News Flash

Summit County Government

Posted on: October 19, 2016

Summit County Acquires Historic Ranching Property North of Silverthorne

Photo of a wide valley flanked by mountains

Doig Homestead acquisition will protect 273 acres of scenery, habitat and agricultural heritage

Katherine King, Open Space & Trails

SUMMIT COUNTY – Summit County unveiled the Doig Homestead Open Space parcel Wednesday, 273 acres of irrigated hay meadows, rolling sage brush, aspen groves and conifer forest north of Silverthorne. The Doig Homestead’s undeveloped, sweeping scenery is visible from more than four miles of Highway 9 and Green Mountain Reservoir. The property furthers Open Space Program goals to protect the rural character and critical wildlife habitat of northern Summit County.

Summit County’s recent purchase of the parcel complements the existing 12-mile corridor of protected County lands from south of Green Mountain Reservoir to the Grand County line. Its rolling meadows form a visual backdrop between Green Mountain Reservoir and the Gore Range.

“The Doig Homestead is a real jewel in the landscape of the Lower Blue Basin,” County Commissioner Karn Stiegelmeier said. “This acquisition ensures that some of Summit County’s most breathtaking views will be preserved for future generations, and that wildlife will benefit from contiguous habitat in the area.”

Over its 20-year history, the Summit County Open Space Program has spent approximately $6.8 million preserving almost 8,000 acres that make up the iconic landscape at the base of the Williams Fork and Gore ranges. The slightly lower elevation of the Lower Blue River Basin has enabled it to be the only area of Summit County remaining in agriculture. For this reason, Summit County has made a concerted effort to protect this limited agricultural heritage.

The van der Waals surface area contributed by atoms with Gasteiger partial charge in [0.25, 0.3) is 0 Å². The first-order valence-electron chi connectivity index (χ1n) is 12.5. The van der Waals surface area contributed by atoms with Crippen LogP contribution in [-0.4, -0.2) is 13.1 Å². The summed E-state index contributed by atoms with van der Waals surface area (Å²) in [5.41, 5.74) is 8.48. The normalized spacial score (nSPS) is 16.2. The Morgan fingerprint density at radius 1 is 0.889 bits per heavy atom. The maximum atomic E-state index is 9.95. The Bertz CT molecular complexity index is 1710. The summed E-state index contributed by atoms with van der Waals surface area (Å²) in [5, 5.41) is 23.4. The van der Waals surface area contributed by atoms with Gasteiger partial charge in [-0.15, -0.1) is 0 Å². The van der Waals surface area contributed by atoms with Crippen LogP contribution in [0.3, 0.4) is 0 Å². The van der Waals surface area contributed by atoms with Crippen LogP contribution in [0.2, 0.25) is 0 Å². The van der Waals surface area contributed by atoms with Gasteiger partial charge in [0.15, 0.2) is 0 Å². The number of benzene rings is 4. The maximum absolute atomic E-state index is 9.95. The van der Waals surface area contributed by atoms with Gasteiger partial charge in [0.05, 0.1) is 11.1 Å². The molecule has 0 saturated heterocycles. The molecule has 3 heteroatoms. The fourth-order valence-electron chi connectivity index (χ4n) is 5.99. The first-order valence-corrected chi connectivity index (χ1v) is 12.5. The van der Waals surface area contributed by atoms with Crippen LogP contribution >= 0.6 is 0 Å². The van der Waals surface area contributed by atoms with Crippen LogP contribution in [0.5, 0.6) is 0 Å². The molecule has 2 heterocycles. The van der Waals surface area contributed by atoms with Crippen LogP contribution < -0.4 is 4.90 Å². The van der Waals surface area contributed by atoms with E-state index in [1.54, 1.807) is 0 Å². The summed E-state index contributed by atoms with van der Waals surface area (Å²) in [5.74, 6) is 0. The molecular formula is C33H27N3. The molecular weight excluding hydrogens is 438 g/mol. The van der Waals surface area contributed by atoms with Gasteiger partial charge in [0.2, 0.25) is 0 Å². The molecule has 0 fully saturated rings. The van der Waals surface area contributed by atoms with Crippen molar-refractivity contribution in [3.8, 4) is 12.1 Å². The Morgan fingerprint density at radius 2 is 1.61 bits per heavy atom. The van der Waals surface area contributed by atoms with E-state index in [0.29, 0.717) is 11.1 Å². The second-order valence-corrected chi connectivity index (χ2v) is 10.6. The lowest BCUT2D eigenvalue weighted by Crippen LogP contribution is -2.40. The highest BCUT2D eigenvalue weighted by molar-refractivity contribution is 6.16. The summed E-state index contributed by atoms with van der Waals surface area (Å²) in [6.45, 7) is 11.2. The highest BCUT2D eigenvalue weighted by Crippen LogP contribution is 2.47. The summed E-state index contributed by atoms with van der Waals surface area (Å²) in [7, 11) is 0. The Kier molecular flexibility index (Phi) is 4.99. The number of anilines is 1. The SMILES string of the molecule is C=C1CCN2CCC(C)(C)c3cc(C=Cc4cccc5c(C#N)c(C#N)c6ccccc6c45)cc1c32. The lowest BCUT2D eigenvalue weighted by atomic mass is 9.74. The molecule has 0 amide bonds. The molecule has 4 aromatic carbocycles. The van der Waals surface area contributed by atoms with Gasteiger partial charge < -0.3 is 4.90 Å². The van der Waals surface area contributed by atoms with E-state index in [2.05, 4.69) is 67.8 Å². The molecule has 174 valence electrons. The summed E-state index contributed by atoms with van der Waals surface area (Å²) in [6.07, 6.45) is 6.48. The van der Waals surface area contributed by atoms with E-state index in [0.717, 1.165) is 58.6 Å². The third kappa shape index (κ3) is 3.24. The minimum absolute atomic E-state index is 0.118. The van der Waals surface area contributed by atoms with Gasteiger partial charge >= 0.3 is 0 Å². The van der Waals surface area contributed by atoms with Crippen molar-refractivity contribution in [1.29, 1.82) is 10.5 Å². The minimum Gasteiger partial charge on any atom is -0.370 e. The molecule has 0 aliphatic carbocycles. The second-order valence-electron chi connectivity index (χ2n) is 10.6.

The County purchased the property from the Knorr family in September. The Knorrs have been ranching in the Lower Blue since 1898, and fourth-generation family members still live and work on their ranch today. Their home and ranch buildings had to be relocated uphill when Green Mountain Reservoir was constructed in 1938. The Knorrs purchased the Doig Homestead parcel from Dave Doig in 1951 when he grew too old to ranch it, and they have since stewarded the land for more than 60 years.

Dave Doig homesteaded the property around 1900 and sold hay to the Knorrs to feed their cattle as they moved them between their Mt. Powell and Lakeside ranches. A small cabin where the Doigs lived (rebuilt after a fire burned it down) still stands on the property. The ranch was once home to a stagecoach stop, known as the “20-mile house” because it was about equidistant between Kremmling and Dillon.

The Open Space Program receives approximately $1.25 million annually for land acquisition from a property tax mill levy. Summit County has submitted a grant application to Great Outdoors Colorado (GOCO) to help offset the $2 million acquisition cost of the Doig Homestead property. GOCO invests a portion of Colorado Lottery proceeds to help preserve and enhance the state's parks, trails, wildlife, rivers and open spaces.

Open Space and Trails staff will be developing a management plan for the property this winter. In the meantime, the property is closed to public access to protect its agricultural and wildlife habitat values.

For more information, contact Katherine King at the Summit County Open Space and Trails Department at 970-668-4061 or


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